Here is what our members said about staying positive:
“I was reminded today in several ways of some of the beautiful connections in my life.
With this community – opening this response from you just made me feel so seen and heard. You are so good at that!”

“I do really value being SEEN here.
Here are my priorities:
– My spiritual well-being
– My mental health
– My connection with my kids (which is best nurtured here in NPC)”

When you’re feeling the uncertainty, do your best (I know it’s hard) to remember your own need to stay positive, your own need for spiritual well-being, mental health, and connection with loved ones.
Remember your own need to be SEEN.

3. Anxiety, whether about our family, our future, or the world at large.
My husband often says “the devil sits right on your shoulder and whispers bad stuff in your ear. But the angels are harder to spot.”

I’m hearing lots from members about the many anxieties they have.
Frequently the question I am asked is “how do I go on? How can I keep going?”

The way I look at it is the devil is whispering all those awful things about “what you should be worried about.”
And while it’s necessary and important to acknowledge the bad stuff – because that’s the only way to fix it – while we are looking at those issues head on, without bias, we can often find ways to keep going only by looking away from them.
By looking towards something positive.
By finding things to celebrate and be grateful for, no matter how small.

One member shared recently about the successful Talking Stick Meeting she mediated, solving a fight that almost came to biting between her two daughters.
Another shared about helping her three-year-old “learn how to handle her emotions.”
I shared about the exciting day in lockdown when I gave my 19-year-old a haircut – that he liked!

My point is, one way to keep going even in uncertain times, even with lots of anxiety, is to do our best to be in the moment, experiencing something enjoyable.
Bringing our kids in, even helping them solve their problems (or simply making sea turtle cupcakes together : ) can give us the will, and the energy, to keep going.

One way I’m helping members: I’ve planned something fun!

I created a program called NPC Summer Camp, and over the next six weeks this program will unfold in the Ninja Parenting Community.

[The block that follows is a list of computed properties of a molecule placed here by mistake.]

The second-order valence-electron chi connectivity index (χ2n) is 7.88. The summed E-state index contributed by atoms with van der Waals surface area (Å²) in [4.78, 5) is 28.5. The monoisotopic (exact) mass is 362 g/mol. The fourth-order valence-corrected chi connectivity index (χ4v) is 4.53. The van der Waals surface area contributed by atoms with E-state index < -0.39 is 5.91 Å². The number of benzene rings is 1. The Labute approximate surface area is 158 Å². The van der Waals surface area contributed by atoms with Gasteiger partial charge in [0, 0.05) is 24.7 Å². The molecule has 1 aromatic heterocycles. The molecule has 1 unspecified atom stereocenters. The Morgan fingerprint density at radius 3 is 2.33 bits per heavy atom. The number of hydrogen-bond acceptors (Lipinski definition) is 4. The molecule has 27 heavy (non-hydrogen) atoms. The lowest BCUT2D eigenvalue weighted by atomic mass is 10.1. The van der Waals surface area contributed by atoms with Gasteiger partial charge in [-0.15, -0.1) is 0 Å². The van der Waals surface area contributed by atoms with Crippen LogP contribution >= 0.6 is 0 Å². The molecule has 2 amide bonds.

Our theme is: “Cool to be Kind,” straight from Audrey Monke’s wonderful book, Happy Campers, because I believe that we need kindness in our homes and in our world to be happy ourselves and help our children thrive.

Activities include:
– Opening ceremonies which will include the “lighting” of our Summer Camp indoor campfire (and instructions as to how members can make their own campfires)
– Going on “Kindness Adventures,” and bringing our kids along on them too
– A “not-so-virtual overnight,” in which I have pledged to sleep overnight in our tree fort outside while members camp out in their living rooms or backyards
– “Campfire Nights,” where we’ll have conversations about fostering kindness as a way to be happier, and make a dent in solving the bigger problems in our world

If that sounds good to you – and if you like the idea of connecting with others to stay positive – join the Ninja Parenting Community today!

NPC Summer Camp starts this coming Friday 6/26, so there’s never been a better time to join.

Click here to join the Ninja Parenting Community.
And then get ready for a fun time at Summer Camp!

Always remember that I’m here for you.
We will get through this together!

(Here is the link to this post)

Many hugs,

What’s up on the podcast this week:
The first part of a Q&A, answering questions about sibling jealousy and bringing an older adopted child into your home:

What’s up in the WTOO Book Club this week:
We talk about “taking advantage of natural consequences” as a disciplinary tactic. Super useful and these meetings are always very fun!
If you’re signed up for the WTOO Book Club, the zoom link will wing its way into your inbox this evening, and the meeting will start at 9:30 PM EST.
If you’re not in the book club but you want to be, join at the following link:

What’s up in the Ninja Parenting Community this week:
Getting ready for NPC Summer Camp!

(If you’re not yet a member of NPC, click here to join!